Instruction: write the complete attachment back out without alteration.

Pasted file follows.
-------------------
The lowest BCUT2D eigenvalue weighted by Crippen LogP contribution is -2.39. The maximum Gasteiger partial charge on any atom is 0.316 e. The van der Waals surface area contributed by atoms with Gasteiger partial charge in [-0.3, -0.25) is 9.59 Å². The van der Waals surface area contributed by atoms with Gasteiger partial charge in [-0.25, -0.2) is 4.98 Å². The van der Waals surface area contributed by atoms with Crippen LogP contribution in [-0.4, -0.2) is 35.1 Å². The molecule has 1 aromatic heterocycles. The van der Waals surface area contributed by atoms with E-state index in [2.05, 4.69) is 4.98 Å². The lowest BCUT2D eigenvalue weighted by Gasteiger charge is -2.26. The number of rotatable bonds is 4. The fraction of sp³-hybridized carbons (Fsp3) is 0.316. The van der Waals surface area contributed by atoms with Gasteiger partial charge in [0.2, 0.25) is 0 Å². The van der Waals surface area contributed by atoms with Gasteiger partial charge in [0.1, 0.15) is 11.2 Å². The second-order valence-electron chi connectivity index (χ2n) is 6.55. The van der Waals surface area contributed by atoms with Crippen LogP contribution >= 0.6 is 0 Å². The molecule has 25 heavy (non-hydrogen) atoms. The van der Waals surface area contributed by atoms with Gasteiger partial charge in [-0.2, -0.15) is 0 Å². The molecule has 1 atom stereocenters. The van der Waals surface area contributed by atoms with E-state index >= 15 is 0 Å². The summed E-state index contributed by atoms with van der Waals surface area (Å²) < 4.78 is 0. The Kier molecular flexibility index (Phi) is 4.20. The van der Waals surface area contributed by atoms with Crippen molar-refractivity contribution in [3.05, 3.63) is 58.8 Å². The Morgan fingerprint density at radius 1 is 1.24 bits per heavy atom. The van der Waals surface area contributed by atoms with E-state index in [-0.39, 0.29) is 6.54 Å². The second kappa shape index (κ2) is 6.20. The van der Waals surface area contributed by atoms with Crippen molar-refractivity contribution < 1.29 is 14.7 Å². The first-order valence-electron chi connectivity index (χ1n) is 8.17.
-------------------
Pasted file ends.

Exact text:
The lowest BCUT2D eigenvalue weighted by Crippen LogP contribution is -2.39. The maximum Gasteiger partial charge on any atom is 0.316 e. The van der Waals surface area contributed by atoms with Gasteiger partial charge in [-0.3, -0.25) is 9.59 Å². The van der Waals surface area contributed by atoms with Gasteiger partial charge in [-0.25, -0.2) is 4.98 Å². The van der Waals surface area contributed by atoms with Crippen LogP contribution in [-0.4, -0.2) is 35.1 Å². The molecule has 1 aromatic heterocycles. The van der Waals surface area contributed by atoms with E-state index in [2.05, 4.69) is 4.98 Å². The lowest BCUT2D eigenvalue weighted by Gasteiger charge is -2.26. The number of rotatable bonds is 4. The fraction of sp³-hybridized carbons (Fsp3) is 0.316. The van der Waals surface area contributed by atoms with Gasteiger partial charge in [0.2, 0.25) is 0 Å². The van der Waals surface area contributed by atoms with Gasteiger partial charge in [0.1, 0.15) is 11.2 Å². The second-order valence-electron chi connectivity index (χ2n) is 6.55. The van der Waals surface area contributed by atoms with Crippen LogP contribution >= 0.6 is 0 Å². The molecule has 25 heavy (non-hydrogen) atoms. The van der Waals surface area contributed by atoms with Gasteiger partial charge in [-0.2, -0.15) is 0 Å². The molecule has 1 atom stereocenters. The van der Waals surface area contributed by atoms with E-state index >= 15 is 0 Å². The summed E-state index contributed by atoms with van der Waals surface area (Å²) < 4.78 is 0. The Kier molecular flexibility index (Phi) is 4.20. The van der Waals surface area contributed by atoms with Crippen molar-refractivity contribution in [3.05, 3.63) is 58.8 Å². The Morgan fingerprint density at radius 1 is 1.24 bits per heavy atom. The van der Waals surface area contributed by atoms with E-state index in [-0.39, 0.29) is 6.54 Å². The second kappa shape index (κ2) is 6.20. The van der Waals surface area contributed by atoms with Crippen molar-refractivity contribution < 1.29 is 14.7 Å². The first-order valence-electron chi connectivity index (χ1n) is 8.17.